Monday, February 07, 2005

Robert Reich's latest column in The American Prospect doesn't exactly promise that Bush's Social Security privatization program will bite the dust, but it offers lots of reason to hope so.
President Bush's agenda, as outlined in his State of the Union, is certainly ambitious. You may think that the president's success enacting it depends on how many votes he can round up in Congress. This is the standard way of viewing the political process, but it leaves out a constituency that may play the most important role. I'm talking about Wall Street bond traders.
Remember, the bond traders were the ones who forced Bill Clinton to scale back his ambitious plan for public investments in education and health care. They even turned Clinton into a deficit hawk. I saw it with my own eyes. The same bond traders may force George W. Bush to back down on his plans, too.

Like most people, my eyes glaze over if I'm presented with lots of financial technicalities, and Reich writes over the top of my head a few times, but even I understand that this privatization would be paid for by selling federal government bonds.
All the borrowing will create a deluge of new Treasury securities on the market. This will put extra pressure on interest rates because there's only a limited amount of savings out there to be borrowed -- and it'll push bond prices down.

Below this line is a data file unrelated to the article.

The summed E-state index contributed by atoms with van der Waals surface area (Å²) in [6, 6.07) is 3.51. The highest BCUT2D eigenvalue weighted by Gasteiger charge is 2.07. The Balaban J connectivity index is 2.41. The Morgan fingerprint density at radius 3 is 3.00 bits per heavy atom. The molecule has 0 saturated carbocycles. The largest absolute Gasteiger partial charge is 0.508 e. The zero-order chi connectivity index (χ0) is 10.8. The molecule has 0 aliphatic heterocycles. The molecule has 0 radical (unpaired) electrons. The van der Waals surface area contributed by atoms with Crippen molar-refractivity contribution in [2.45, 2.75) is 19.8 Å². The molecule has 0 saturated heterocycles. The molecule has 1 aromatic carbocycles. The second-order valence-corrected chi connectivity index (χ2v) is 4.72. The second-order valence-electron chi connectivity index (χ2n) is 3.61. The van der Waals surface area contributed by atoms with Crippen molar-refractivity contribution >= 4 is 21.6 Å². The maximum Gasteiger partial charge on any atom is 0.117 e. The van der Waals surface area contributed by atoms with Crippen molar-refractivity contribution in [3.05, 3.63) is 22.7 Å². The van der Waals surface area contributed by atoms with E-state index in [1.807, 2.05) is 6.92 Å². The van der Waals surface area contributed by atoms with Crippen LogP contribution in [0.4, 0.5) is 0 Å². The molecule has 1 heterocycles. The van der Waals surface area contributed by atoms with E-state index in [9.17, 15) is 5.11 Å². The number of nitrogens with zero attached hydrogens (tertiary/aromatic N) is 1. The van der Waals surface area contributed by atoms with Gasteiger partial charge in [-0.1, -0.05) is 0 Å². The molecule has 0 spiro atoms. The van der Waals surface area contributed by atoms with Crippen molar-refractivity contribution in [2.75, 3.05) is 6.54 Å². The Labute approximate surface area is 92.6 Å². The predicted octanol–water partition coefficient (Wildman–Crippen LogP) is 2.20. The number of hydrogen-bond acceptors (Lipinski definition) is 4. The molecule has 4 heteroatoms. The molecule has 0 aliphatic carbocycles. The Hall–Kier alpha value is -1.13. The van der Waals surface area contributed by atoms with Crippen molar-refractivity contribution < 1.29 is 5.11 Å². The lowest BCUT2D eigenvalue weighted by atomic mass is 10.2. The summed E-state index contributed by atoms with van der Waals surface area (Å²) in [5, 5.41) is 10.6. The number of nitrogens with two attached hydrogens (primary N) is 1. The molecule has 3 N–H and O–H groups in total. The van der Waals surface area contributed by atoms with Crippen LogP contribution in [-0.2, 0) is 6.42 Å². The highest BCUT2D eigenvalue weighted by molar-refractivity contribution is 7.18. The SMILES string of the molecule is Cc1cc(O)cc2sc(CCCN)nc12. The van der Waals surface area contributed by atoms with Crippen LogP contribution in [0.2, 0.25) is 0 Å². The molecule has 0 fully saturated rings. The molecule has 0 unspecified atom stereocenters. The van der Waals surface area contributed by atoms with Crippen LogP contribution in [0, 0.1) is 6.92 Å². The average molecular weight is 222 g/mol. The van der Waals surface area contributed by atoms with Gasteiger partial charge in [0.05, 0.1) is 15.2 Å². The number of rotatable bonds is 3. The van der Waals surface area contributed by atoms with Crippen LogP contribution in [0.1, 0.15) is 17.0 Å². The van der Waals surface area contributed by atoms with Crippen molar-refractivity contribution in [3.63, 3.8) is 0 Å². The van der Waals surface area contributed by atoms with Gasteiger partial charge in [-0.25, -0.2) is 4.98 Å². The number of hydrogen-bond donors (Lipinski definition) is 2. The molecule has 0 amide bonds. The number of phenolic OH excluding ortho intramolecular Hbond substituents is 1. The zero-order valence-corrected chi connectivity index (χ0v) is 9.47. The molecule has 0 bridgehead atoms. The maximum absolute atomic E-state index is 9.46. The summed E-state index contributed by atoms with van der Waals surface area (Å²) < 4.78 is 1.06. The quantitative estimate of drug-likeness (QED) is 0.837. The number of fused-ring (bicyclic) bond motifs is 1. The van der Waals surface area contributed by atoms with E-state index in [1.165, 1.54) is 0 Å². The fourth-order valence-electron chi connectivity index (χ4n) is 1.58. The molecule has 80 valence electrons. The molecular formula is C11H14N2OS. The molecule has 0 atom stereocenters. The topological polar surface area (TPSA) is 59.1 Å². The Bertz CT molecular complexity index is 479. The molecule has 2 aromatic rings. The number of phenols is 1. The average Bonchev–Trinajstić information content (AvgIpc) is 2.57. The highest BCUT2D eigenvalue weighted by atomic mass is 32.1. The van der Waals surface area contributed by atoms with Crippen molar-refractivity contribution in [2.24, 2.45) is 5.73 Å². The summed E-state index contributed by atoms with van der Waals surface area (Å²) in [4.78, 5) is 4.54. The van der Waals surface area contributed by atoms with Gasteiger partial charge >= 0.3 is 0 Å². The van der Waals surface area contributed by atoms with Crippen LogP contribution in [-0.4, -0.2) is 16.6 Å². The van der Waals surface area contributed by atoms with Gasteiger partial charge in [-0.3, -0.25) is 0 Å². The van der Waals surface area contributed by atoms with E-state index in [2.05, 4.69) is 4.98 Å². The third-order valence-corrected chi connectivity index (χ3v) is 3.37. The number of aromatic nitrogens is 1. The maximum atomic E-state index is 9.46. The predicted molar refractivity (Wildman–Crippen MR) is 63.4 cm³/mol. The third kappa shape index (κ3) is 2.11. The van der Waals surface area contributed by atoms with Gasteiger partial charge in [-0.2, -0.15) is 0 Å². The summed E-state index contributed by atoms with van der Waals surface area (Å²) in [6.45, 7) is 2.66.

The White House is telling bond traders not to worry because the extra borrowing will be paid back in 30 to 60 years when Social Security benefits are cut. But that may not convince the bond traders. After all, the extra debt will be added very soon, and it must be repaid. On the other hand, the promise to cut benefits three decades from now is just a promise. Who knows whether it will be kept? Thirty years from now, the politicians who have to impose those painful cuts might just back down.
So watch carefully, folks. If and when bond traders believe the president's plan is likely to pass, the value of Treasury bonds could plunge and interest rates will skyrocket. Mark my words: Even a hint of panic in the bond markets will be enough to kill the president's agenda for good.

The column is short. You can click here if you'd like to read it.

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